Most staff are already mandated to receive training in infection control which includes:

  • facility procedures to ensure that hypodermic needles and syringes are properly secured and that their handling and disposal is safeguarded;
  • facility procedures for safe disposal of used hypodermic needles and syringes; and
  • prevention of needle-stick injuries and how to report needle-stick injuries.

All facilities participating in ESAP must cooperate with safe disposal of syringes. Staff should be educated about:

  • the locations of facilities that are mandated to accept syringes;
  • policies regarding disposal in their work areas, if applicable;
  • facility procedures to ensure that hypodermic needles and syringes are properly secured and that their handling and disposal is safeguarded; and
  • how to properly dispose of syringes in household waste

In addition, staff involved in selling or furnishing hypodermic needles and syringes under ESAP may benefit from further education. It would be beneficial for these staff to be familiar with the information on the safety insert that must be provided to patients each time they obtain hypodermic needles and syringes through ESAP. This insert explains proper use, risk of blood-borne diseases, proper disposal, dangers of injection drug use, overdose, how to access drug treatment, and information about HIV/AIDS.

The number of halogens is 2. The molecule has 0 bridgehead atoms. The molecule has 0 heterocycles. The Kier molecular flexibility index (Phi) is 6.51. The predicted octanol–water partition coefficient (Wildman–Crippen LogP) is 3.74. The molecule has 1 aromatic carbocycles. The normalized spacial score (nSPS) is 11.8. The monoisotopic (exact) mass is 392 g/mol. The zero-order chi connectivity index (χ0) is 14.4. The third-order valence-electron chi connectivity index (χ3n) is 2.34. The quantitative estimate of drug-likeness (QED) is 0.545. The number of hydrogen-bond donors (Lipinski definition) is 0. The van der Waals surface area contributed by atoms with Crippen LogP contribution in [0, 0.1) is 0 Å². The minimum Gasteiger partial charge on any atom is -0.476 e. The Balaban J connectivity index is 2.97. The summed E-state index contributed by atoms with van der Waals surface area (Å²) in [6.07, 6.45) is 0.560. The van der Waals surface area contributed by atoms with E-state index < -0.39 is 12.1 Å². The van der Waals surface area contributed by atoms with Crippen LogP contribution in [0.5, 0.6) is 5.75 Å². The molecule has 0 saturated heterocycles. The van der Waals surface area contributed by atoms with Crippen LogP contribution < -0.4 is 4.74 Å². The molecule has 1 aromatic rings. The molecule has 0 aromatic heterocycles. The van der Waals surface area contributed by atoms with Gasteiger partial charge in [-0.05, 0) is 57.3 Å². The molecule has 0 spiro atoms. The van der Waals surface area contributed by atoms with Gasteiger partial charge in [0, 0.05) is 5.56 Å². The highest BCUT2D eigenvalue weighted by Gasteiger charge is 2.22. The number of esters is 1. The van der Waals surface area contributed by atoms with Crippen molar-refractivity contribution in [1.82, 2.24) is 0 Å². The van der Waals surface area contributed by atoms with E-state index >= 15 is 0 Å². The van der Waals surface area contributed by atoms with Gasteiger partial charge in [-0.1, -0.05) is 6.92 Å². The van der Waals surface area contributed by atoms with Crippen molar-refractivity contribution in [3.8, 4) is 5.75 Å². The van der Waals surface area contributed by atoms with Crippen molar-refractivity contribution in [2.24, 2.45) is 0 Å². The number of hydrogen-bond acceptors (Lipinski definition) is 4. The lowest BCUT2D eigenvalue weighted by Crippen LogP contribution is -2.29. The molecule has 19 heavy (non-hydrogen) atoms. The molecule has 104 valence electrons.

Eligibility for Receipt of Hypodermic Needles and Syringes

A health care facility may choose to sell or furnish syringes to persons who are patients at the facility or extend the service to persons who are not patients at the facility. Only individuals 18 years and older may receive syringes under ESAP.

When Hypodermic Needles and Syringes May Be Furnished

Facilities must develop policies about when syringes will be furnished and whether they can be furnished only during scheduled visits (medical, case management, etc.) or if they can be furnished on a walk-in basis.

How Many Hypodermic Needles and Syringes May Be Distributed

Patients may receive up to 10 syringes per encounter. Facilities must decide how frequently eligible encounters may occur, such as on a daily or weekly basis.

Where Hypodermic Needles and Syringes May Be Furnished

A health care facility may choose a single location or multiple locations from which hypodermic needles and syringes will be furnished.  Each location must provide appropriate safeguards so that needles and syringes can be properly and safely secured.  Primary care clinics and pharmacies are examples of locations which offer such safeguards. As noted above, syringes and needles may be furnished at off-site locations, as long as each site is included in the facility’s registration.

Who May Furnish Hypodermic Needles and Syringes

Facilities must designate which staff/employees may provide syringes. Examples of staff whose training and function lend themselves to involvement in ESAP include licensed medical providers, pharmacists, case managers, counselors and other staff properly trained and authorized by the facility.